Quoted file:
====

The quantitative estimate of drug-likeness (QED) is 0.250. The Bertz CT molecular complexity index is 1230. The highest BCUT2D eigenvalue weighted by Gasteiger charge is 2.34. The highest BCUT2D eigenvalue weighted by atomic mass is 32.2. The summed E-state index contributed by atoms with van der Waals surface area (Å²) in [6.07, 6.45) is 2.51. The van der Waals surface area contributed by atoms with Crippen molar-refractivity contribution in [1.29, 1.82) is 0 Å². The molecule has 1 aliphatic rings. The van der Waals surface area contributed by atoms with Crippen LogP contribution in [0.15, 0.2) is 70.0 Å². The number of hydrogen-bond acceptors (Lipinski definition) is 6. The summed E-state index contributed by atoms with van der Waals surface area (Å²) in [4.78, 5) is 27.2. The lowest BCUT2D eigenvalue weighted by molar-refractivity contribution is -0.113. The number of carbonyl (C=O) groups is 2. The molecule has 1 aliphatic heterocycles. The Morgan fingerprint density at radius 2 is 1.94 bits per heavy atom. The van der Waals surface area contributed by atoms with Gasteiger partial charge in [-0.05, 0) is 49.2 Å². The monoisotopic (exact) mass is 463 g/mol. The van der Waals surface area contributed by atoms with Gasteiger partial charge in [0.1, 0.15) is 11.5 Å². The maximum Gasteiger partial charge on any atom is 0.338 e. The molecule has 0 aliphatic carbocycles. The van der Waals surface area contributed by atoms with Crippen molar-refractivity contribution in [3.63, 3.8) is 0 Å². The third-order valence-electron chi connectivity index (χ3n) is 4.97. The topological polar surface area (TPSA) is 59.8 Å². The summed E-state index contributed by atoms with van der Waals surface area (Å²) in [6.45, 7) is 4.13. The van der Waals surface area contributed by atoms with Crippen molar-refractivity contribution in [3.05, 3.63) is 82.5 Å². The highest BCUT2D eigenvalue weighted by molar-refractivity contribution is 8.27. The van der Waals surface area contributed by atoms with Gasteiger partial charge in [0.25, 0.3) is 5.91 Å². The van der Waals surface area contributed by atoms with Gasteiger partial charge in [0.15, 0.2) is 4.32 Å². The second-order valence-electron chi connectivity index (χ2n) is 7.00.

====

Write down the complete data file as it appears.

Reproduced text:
The quantitative estimate of drug-likeness (QED) is 0.250. The Bertz CT molecular complexity index is 1230. The highest BCUT2D eigenvalue weighted by Gasteiger charge is 2.34. The highest BCUT2D eigenvalue weighted by atomic mass is 32.2. The summed E-state index contributed by atoms with van der Waals surface area (Å²) in [6.07, 6.45) is 2.51. The van der Waals surface area contributed by atoms with Crippen molar-refractivity contribution in [1.29, 1.82) is 0 Å². The molecule has 1 aliphatic rings. The van der Waals surface area contributed by atoms with Crippen LogP contribution in [0.15, 0.2) is 70.0 Å². The number of hydrogen-bond acceptors (Lipinski definition) is 6. The summed E-state index contributed by atoms with van der Waals surface area (Å²) in [4.78, 5) is 27.2. The lowest BCUT2D eigenvalue weighted by molar-refractivity contribution is -0.113. The number of carbonyl (C=O) groups is 2. The molecule has 1 aliphatic heterocycles. The Morgan fingerprint density at radius 2 is 1.94 bits per heavy atom. The van der Waals surface area contributed by atoms with Gasteiger partial charge in [-0.05, 0) is 49.2 Å². The monoisotopic (exact) mass is 463 g/mol. The van der Waals surface area contributed by atoms with Gasteiger partial charge in [0.1, 0.15) is 11.5 Å². The maximum Gasteiger partial charge on any atom is 0.338 e. The molecule has 0 aliphatic carbocycles. The van der Waals surface area contributed by atoms with Crippen molar-refractivity contribution in [3.63, 3.8) is 0 Å². The third-order valence-electron chi connectivity index (χ3n) is 4.97. The topological polar surface area (TPSA) is 59.8 Å². The summed E-state index contributed by atoms with van der Waals surface area (Å²) in [6.45, 7) is 4.13. The van der Waals surface area contributed by atoms with Crippen molar-refractivity contribution in [3.05, 3.63) is 82.5 Å². The highest BCUT2D eigenvalue weighted by molar-refractivity contribution is 8.27. The van der Waals surface area contributed by atoms with Gasteiger partial charge in [0.25, 0.3) is 5.91 Å². The van der Waals surface area contributed by atoms with Gasteiger partial charge in [0.15, 0.2) is 4.32 Å². The second-order valence-electron chi connectivity index (χ2n) is 7.00.